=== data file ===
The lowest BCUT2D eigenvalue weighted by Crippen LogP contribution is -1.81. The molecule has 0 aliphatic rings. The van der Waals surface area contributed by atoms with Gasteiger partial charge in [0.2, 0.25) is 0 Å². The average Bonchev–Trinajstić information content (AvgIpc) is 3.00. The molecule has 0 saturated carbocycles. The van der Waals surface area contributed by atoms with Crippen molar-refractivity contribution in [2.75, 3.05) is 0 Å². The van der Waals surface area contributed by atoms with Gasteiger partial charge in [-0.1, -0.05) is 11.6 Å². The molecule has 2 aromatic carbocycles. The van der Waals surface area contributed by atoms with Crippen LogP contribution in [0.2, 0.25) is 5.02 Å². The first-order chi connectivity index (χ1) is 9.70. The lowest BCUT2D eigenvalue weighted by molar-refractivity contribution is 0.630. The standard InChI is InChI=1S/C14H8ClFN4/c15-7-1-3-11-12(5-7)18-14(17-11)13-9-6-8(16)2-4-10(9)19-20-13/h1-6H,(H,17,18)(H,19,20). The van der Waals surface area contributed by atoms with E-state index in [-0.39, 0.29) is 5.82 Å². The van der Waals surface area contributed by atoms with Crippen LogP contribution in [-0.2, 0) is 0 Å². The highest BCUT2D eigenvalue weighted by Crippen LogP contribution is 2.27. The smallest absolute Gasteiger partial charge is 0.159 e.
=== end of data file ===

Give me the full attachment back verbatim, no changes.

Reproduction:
The lowest BCUT2D eigenvalue weighted by Crippen LogP contribution is -1.81. The molecule has 0 aliphatic rings. The van der Waals surface area contributed by atoms with Gasteiger partial charge in [0.2, 0.25) is 0 Å². The average Bonchev–Trinajstić information content (AvgIpc) is 3.00. The molecule has 0 saturated carbocycles. The van der Waals surface area contributed by atoms with Crippen molar-refractivity contribution in [2.75, 3.05) is 0 Å². The van der Waals surface area contributed by atoms with Gasteiger partial charge in [-0.1, -0.05) is 11.6 Å². The molecule has 2 aromatic carbocycles. The van der Waals surface area contributed by atoms with Crippen LogP contribution in [0.2, 0.25) is 5.02 Å². The first-order chi connectivity index (χ1) is 9.70. The lowest BCUT2D eigenvalue weighted by molar-refractivity contribution is 0.630. The standard InChI is InChI=1S/C14H8ClFN4/c15-7-1-3-11-12(5-7)18-14(17-11)13-9-6-8(16)2-4-10(9)19-20-13/h1-6H,(H,17,18)(H,19,20). The van der Waals surface area contributed by atoms with E-state index in [-0.39, 0.29) is 5.82 Å². The van der Waals surface area contributed by atoms with Crippen LogP contribution in [-0.2, 0) is 0 Å². The highest BCUT2D eigenvalue weighted by Crippen LogP contribution is 2.27. The smallest absolute Gasteiger partial charge is 0.159 e.